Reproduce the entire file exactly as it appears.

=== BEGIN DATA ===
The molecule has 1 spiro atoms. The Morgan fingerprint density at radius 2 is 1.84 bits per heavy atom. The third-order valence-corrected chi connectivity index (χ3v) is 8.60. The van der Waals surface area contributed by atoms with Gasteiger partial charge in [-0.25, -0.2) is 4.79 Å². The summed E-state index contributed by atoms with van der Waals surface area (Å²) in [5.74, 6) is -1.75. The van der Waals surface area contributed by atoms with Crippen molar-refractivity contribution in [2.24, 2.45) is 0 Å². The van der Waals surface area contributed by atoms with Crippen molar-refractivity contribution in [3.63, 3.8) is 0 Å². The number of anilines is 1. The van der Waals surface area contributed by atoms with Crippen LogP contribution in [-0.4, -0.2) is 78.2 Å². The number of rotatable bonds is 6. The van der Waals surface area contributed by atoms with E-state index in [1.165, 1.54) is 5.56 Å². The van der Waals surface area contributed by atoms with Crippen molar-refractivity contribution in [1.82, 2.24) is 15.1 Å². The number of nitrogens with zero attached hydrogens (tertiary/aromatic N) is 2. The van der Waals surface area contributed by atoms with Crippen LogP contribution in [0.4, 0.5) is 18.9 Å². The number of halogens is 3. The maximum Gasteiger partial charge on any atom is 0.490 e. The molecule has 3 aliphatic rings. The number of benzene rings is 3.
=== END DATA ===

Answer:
The molecule has 1 spiro atoms. The Morgan fingerprint density at radius 2 is 1.84 bits per heavy atom. The third-order valence-corrected chi connectivity index (χ3v) is 8.60. The van der Waals surface area contributed by atoms with Gasteiger partial charge in [-0.25, -0.2) is 4.79 Å². The summed E-state index contributed by atoms with van der Waals surface area (Å²) in [5.74, 6) is -1.75. The van der Waals surface area contributed by atoms with Crippen molar-refractivity contribution in [2.24, 2.45) is 0 Å². The van der Waals surface area contributed by atoms with Crippen molar-refractivity contribution in [3.63, 3.8) is 0 Å². The number of anilines is 1. The van der Waals surface area contributed by atoms with Crippen LogP contribution in [-0.4, -0.2) is 78.2 Å². The number of rotatable bonds is 6. The van der Waals surface area contributed by atoms with E-state index in [1.165, 1.54) is 5.56 Å². The van der Waals surface area contributed by atoms with Crippen molar-refractivity contribution in [1.82, 2.24) is 15.1 Å². The number of nitrogens with zero attached hydrogens (tertiary/aromatic N) is 2. The van der Waals surface area contributed by atoms with Crippen LogP contribution in [0.4, 0.5) is 18.9 Å². The number of halogens is 3. The maximum Gasteiger partial charge on any atom is 0.490 e. The molecule has 3 aliphatic rings. The number of benzene rings is 3.